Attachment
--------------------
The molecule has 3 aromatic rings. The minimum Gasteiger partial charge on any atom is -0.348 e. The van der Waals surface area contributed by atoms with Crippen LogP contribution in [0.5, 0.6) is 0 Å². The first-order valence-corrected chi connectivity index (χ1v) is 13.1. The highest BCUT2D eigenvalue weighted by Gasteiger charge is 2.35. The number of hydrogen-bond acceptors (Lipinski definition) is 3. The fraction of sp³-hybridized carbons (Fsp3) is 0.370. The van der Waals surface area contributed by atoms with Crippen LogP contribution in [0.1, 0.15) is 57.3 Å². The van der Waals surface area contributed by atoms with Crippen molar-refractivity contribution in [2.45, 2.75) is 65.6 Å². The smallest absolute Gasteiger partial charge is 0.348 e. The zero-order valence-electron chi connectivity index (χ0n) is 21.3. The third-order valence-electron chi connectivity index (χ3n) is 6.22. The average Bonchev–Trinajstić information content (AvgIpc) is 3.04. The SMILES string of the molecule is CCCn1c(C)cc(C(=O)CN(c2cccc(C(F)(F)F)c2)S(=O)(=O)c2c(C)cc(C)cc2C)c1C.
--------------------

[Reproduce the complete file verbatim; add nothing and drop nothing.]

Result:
The molecule has 3 aromatic rings. The minimum Gasteiger partial charge on any atom is -0.348 e. The van der Waals surface area contributed by atoms with Crippen LogP contribution in [0.5, 0.6) is 0 Å². The first-order valence-corrected chi connectivity index (χ1v) is 13.1. The highest BCUT2D eigenvalue weighted by Gasteiger charge is 2.35. The number of hydrogen-bond acceptors (Lipinski definition) is 3. The fraction of sp³-hybridized carbons (Fsp3) is 0.370. The van der Waals surface area contributed by atoms with Crippen LogP contribution in [0.1, 0.15) is 57.3 Å². The van der Waals surface area contributed by atoms with Crippen molar-refractivity contribution in [2.45, 2.75) is 65.6 Å². The smallest absolute Gasteiger partial charge is 0.348 e. The zero-order valence-electron chi connectivity index (χ0n) is 21.3. The third-order valence-electron chi connectivity index (χ3n) is 6.22. The average Bonchev–Trinajstić information content (AvgIpc) is 3.04. The SMILES string of the molecule is CCCn1c(C)cc(C(=O)CN(c2cccc(C(F)(F)F)c2)S(=O)(=O)c2c(C)cc(C)cc2C)c1C.